Moving Beyond Rum Categories – A Modest Proposal

I’ve been thinking a lot about rum categories lately, even dropping a rant or two along the way.

As I’ve mentioned in my various musings, the problem with most categories is that they’re not applicable in all situations, and for all needs. A masterful categorization based on technical production parameters is likely not useful to a bartender looking or a “funky” rum for a recipe.

Yes, we rum enthusiasts struggle with categorizations. Part of the problem with rum categories is that seek to wrap up several important aspects under a single category. And like trying to place an octopus in a string bag, there’s always a loose arm; or in rum, the “But what about…” question.

Another challenge with rum categories is that if they’re simple enough for a consumer to understand (e.g. “gold rum”), they’re not particularly useful for us enthusiasts. And vice versa.

It seems to me that there could be an alternative path.

I’m putting what follows out into the world as a modest proposal for discussion. I make no claim it’s bulletproof, without flaws, or couldn’t be morphed into something even better. It’s just a starting point for discussion.

The reality is that the casual consumer probably doesn’t care much about categorizations. They’ll keep buying ye’olde gold or dark rum regardless of anything we enthusiasts/professionals dream up. So, let’s not try to change that.

What we can do is create a consistent set of unambiguous production details, not subject to interpretation, that enthusiasts readily understand. In other words, put all the key details on the table, and not lump things together.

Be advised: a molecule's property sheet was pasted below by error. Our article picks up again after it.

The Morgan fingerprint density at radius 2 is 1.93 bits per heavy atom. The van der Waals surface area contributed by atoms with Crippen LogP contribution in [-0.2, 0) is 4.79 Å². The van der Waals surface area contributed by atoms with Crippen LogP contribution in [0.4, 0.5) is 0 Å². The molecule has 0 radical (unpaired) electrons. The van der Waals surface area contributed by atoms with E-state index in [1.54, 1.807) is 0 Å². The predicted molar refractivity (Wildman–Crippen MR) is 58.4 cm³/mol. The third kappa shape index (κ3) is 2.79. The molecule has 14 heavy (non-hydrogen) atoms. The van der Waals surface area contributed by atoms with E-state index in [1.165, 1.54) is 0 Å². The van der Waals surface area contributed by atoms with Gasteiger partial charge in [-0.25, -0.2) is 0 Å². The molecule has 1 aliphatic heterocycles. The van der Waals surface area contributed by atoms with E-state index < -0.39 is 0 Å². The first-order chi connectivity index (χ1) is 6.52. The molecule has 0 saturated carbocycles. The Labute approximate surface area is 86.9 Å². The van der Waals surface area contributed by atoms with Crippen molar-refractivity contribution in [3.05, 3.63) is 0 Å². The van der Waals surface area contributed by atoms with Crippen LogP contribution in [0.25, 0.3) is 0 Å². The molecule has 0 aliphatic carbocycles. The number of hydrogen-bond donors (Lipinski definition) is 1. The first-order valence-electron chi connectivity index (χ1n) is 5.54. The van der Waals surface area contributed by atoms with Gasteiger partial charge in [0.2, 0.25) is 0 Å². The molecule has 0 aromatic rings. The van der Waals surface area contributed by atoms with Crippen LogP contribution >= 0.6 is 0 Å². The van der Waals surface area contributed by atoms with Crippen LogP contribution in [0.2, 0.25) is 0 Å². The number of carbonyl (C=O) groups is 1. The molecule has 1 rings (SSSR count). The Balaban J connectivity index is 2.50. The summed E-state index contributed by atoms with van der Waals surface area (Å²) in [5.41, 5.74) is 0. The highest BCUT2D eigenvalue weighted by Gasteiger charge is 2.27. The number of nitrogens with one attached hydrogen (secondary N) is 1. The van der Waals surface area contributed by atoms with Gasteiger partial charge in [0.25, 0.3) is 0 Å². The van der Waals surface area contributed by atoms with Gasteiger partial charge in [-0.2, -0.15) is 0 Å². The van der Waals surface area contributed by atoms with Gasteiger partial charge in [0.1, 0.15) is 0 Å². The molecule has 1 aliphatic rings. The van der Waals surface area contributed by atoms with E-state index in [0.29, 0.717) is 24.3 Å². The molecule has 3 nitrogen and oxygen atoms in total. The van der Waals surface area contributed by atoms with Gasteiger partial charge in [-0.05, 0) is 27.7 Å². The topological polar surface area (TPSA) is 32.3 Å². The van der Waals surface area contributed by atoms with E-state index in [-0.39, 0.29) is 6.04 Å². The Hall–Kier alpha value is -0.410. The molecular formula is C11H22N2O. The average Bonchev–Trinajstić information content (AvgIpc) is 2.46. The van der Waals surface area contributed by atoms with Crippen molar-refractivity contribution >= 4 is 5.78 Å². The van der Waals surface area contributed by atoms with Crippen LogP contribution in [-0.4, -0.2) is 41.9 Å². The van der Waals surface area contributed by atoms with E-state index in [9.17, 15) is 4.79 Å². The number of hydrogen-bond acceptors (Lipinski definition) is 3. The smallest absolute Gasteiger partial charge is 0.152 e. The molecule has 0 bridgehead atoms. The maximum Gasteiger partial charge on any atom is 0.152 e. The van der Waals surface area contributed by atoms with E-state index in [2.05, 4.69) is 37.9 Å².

The next step is to get a set of enthusiast-favorite brands to share this information in a consistent manner. Ideally this would be on the back label, but at a minimum, on the brand’s web site. A brand that truly seeks transparency and has nothing to hide shouldn’t shy away from any of the details.

I propose a simple matrix, with agreed upon terms, and which every brand seeking this level of transparency could put on their label and/or web site.

Technical Descriptor Allowed Terminology
Country of fermentation & distillation ‘X’ or ‘Multiple’
Single Distillery Yes/No
Single Batch Yes/No
Fermentation Source Cane juice/Cane syrup/Molasses/multiple/other
Primary Yeast Source Cultured yeast/airborne yeasts/both
Distillation Type Batch/Continuous/multiple
Maximum Distilled ABV ‘X’ Percent ABV
Minimum Age in Wood ‘X’ Years
Carbon Filtration for Color Yes/No
Blending materials other than E150 caramel, or similar. Yes/No

Of course, there might be other items that could be added, but best to start out small and get buy-in from multiple brands.

Most of these are self-explanatory. Others require a wee bit of explanation.

Single Batch: If yes, this means that all the rum in the bottle is of the same marque, and is of the same approximate age, e.g. no less than 6 months difference. Bourbon’s bottled-in-bond concept is the inspiration for this.

Fermentation Source: The “other” element encapsulates things like panela, brown sugar and other sources beyond the big three: molasses, cane juice, cane syrup.